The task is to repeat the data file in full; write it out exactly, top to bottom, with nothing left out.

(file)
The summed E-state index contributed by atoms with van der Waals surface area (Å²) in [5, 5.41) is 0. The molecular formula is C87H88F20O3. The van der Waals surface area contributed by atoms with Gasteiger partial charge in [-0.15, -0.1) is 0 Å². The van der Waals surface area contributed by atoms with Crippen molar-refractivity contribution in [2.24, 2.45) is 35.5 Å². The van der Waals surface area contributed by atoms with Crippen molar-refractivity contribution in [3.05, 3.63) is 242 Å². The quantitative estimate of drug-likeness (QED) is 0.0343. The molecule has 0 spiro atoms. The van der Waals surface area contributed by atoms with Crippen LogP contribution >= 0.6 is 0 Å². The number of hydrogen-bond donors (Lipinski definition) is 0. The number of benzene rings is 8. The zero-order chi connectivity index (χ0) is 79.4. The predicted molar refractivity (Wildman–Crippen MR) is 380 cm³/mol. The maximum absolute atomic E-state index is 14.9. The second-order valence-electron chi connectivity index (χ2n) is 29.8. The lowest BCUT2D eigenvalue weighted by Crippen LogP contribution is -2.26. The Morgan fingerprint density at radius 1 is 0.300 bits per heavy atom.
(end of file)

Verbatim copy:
The summed E-state index contributed by atoms with van der Waals surface area (Å²) in [5, 5.41) is 0. The molecular formula is C87H88F20O3. The van der Waals surface area contributed by atoms with Gasteiger partial charge in [-0.15, -0.1) is 0 Å². The van der Waals surface area contributed by atoms with Crippen molar-refractivity contribution in [2.24, 2.45) is 35.5 Å². The van der Waals surface area contributed by atoms with Crippen molar-refractivity contribution in [3.05, 3.63) is 242 Å². The quantitative estimate of drug-likeness (QED) is 0.0343. The molecule has 0 spiro atoms. The van der Waals surface area contributed by atoms with Crippen LogP contribution >= 0.6 is 0 Å². The number of hydrogen-bond donors (Lipinski definition) is 0. The number of benzene rings is 8. The zero-order chi connectivity index (χ0) is 79.4. The predicted molar refractivity (Wildman–Crippen MR) is 380 cm³/mol. The maximum absolute atomic E-state index is 14.9. The second-order valence-electron chi connectivity index (χ2n) is 29.8. The lowest BCUT2D eigenvalue weighted by Crippen LogP contribution is -2.26. The Morgan fingerprint density at radius 1 is 0.300 bits per heavy atom.